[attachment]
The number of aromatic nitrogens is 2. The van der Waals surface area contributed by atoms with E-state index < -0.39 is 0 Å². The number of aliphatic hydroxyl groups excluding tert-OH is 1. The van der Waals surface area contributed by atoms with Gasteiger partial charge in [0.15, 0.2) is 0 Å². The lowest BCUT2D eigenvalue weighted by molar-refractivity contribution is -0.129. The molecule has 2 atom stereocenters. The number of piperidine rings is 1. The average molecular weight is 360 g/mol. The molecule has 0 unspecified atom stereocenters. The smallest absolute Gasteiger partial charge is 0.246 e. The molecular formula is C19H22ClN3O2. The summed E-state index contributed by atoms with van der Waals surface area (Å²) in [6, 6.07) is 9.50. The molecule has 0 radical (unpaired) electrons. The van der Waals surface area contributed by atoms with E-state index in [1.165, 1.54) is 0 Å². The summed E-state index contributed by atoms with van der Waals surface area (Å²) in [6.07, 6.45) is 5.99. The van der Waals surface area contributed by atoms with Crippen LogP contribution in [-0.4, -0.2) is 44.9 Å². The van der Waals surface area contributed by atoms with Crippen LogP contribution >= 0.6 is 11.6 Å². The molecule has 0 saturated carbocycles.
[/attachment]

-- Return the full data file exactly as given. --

The number of aromatic nitrogens is 2. The van der Waals surface area contributed by atoms with E-state index < -0.39 is 0 Å². The number of aliphatic hydroxyl groups excluding tert-OH is 1. The van der Waals surface area contributed by atoms with Gasteiger partial charge in [0.15, 0.2) is 0 Å². The lowest BCUT2D eigenvalue weighted by molar-refractivity contribution is -0.129. The molecule has 2 atom stereocenters. The number of piperidine rings is 1. The average molecular weight is 360 g/mol. The molecule has 0 unspecified atom stereocenters. The smallest absolute Gasteiger partial charge is 0.246 e. The molecular formula is C19H22ClN3O2. The summed E-state index contributed by atoms with van der Waals surface area (Å²) in [6, 6.07) is 9.50. The molecule has 0 radical (unpaired) electrons. The van der Waals surface area contributed by atoms with E-state index in [1.165, 1.54) is 0 Å². The summed E-state index contributed by atoms with van der Waals surface area (Å²) in [6.07, 6.45) is 5.99. The van der Waals surface area contributed by atoms with Crippen LogP contribution in [-0.4, -0.2) is 44.9 Å². The van der Waals surface area contributed by atoms with Crippen LogP contribution >= 0.6 is 11.6 Å². The molecule has 0 saturated carbocycles.